|Not totally honest on initial insurance application
Jan 5, 2007
My question is this:
When I was first diagnosed I was on a group health plan with a church and was totally freaked out about being "outed" so I never used the insurance for anything related to my HIV. I then left the church and set up a small group health plan with just my wife and 8 kids with my wife and I being the only two employees. We have had this policy in effect for three years and I have never used it in connection with my HIV. So effectively, there is no record of me having HIV. We now are in the position of having to use the insurance because I am going to have to use the insurance for a hernia surgery that I am sure will notate that I am HIV positive. Are they going to want the records from the time I was diagnosed. I have been on meds for 5 years. I am concerned if they all of a sudden see this HIV come up they are going to want additional information. The doctors chart will show It goes back 5 years therefore being a preexisting condition which I was not upfront about. I did switch from a group policy to this small group policy. Does the preexisting condition even come into play?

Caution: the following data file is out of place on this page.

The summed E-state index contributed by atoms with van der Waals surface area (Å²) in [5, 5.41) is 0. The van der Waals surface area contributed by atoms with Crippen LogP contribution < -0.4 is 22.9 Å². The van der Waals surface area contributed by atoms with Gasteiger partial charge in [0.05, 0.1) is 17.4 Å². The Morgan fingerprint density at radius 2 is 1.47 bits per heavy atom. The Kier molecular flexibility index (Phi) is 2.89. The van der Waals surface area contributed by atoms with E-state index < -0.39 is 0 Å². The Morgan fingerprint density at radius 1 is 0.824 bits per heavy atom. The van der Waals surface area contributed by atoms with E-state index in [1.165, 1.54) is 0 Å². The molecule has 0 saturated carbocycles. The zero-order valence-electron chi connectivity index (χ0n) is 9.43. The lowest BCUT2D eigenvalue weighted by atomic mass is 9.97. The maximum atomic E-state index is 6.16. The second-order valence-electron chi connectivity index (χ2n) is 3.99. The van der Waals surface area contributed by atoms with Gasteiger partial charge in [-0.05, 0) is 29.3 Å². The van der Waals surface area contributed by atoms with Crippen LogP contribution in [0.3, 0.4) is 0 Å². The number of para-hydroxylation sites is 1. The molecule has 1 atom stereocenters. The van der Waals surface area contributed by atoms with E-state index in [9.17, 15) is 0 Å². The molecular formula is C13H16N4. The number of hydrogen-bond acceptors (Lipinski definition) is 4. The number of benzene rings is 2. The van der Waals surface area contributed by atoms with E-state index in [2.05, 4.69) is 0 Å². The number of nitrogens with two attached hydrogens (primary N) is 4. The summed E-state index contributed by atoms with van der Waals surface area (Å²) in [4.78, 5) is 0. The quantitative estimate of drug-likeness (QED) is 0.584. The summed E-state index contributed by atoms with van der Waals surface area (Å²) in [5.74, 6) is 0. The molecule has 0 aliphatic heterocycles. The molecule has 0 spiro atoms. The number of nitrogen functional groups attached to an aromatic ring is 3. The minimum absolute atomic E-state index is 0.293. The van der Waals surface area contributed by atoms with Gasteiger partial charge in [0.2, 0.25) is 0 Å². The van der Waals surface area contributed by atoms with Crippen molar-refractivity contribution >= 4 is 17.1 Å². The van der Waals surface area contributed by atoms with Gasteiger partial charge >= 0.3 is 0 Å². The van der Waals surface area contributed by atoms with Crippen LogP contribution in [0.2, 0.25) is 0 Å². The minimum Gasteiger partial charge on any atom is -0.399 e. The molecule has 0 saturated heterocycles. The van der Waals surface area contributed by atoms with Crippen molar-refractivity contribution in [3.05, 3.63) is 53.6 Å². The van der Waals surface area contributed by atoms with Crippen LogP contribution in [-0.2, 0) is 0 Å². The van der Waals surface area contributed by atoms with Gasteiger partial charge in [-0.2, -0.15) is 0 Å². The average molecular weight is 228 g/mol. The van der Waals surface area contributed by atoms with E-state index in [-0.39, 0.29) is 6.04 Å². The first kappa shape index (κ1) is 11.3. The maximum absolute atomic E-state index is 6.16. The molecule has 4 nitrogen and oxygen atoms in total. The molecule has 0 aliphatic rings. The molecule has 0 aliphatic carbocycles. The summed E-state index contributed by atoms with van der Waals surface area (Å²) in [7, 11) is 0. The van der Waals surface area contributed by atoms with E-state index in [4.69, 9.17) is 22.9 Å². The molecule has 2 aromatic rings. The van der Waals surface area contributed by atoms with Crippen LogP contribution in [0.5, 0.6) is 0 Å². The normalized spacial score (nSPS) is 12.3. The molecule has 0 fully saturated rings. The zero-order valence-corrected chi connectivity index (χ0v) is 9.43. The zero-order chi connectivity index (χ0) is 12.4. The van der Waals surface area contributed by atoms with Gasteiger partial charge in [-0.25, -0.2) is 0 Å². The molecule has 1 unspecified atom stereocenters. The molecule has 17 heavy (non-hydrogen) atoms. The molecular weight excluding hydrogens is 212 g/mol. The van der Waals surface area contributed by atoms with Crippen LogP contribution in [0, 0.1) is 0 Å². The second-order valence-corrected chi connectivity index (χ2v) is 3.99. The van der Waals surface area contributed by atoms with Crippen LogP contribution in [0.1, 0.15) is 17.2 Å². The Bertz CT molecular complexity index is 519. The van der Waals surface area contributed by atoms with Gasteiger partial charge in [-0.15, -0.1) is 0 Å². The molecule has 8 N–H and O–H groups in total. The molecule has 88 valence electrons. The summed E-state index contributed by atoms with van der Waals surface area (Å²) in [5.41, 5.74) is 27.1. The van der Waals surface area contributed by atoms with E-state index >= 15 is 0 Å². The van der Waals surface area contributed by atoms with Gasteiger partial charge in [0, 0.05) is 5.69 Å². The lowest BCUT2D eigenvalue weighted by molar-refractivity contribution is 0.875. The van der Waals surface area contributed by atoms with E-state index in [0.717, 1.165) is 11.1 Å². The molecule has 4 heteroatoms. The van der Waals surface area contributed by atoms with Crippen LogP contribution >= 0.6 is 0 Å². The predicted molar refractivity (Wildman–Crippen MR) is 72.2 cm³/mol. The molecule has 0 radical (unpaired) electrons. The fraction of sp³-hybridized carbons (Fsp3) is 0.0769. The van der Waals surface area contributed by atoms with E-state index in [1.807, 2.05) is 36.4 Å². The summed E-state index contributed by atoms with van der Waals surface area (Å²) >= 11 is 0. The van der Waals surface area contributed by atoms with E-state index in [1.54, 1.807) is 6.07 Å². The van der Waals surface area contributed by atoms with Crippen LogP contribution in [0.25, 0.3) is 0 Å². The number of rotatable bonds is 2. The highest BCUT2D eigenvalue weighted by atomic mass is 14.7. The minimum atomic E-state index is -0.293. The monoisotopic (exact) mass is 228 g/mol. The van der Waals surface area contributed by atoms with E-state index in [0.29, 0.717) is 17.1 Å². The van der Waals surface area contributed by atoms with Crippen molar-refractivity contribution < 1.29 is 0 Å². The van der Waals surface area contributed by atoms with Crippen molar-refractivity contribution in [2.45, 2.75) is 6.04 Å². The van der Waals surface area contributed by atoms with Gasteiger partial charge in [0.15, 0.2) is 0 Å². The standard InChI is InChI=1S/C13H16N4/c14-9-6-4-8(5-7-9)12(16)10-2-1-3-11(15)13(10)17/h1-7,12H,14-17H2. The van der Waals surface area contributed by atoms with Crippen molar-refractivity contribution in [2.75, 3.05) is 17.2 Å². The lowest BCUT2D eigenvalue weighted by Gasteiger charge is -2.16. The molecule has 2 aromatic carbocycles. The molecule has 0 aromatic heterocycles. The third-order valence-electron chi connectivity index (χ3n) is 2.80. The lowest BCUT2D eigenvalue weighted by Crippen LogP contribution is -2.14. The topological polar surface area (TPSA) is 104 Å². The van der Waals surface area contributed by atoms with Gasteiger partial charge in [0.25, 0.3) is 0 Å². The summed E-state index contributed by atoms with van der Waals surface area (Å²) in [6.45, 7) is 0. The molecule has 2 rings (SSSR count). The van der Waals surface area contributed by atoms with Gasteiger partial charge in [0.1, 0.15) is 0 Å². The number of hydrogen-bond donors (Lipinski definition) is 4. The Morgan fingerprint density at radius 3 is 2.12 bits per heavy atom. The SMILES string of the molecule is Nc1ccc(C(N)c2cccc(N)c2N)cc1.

My other question is about changing jobs. How private is my health status? If I am employed at a small church with about 10 members in the plan and one of the employees handles the insurance, will the insurance company really jump the rates of the church because of my diagnosis? I don't want to hurt the churches situation. I also do not want them to find out about my status. Do you think there is a pretty good likelyhood of them finding out in a "company" this small? Are insurance companies really that reliable not to tell employers?
| Response from Ms. Franzoi
This is not a pre-existing condition situation. However, the fact that you procured the coverage based on false answers to the medical questionnaire is insurance fraud. Your insurer could take action based on this, including cancellation of coverage, request for reimbursement for all claims paid, etc.
If you were to take a job at a church that offers a health plan to its employees, your health information would be confidential, between you and the insurance copmapy. In a plan with only 10 employees, it is often insured on a community basis so individual claims might or might not drive the cost up. The cost won't be based on diagnosis but on actual claims costs.
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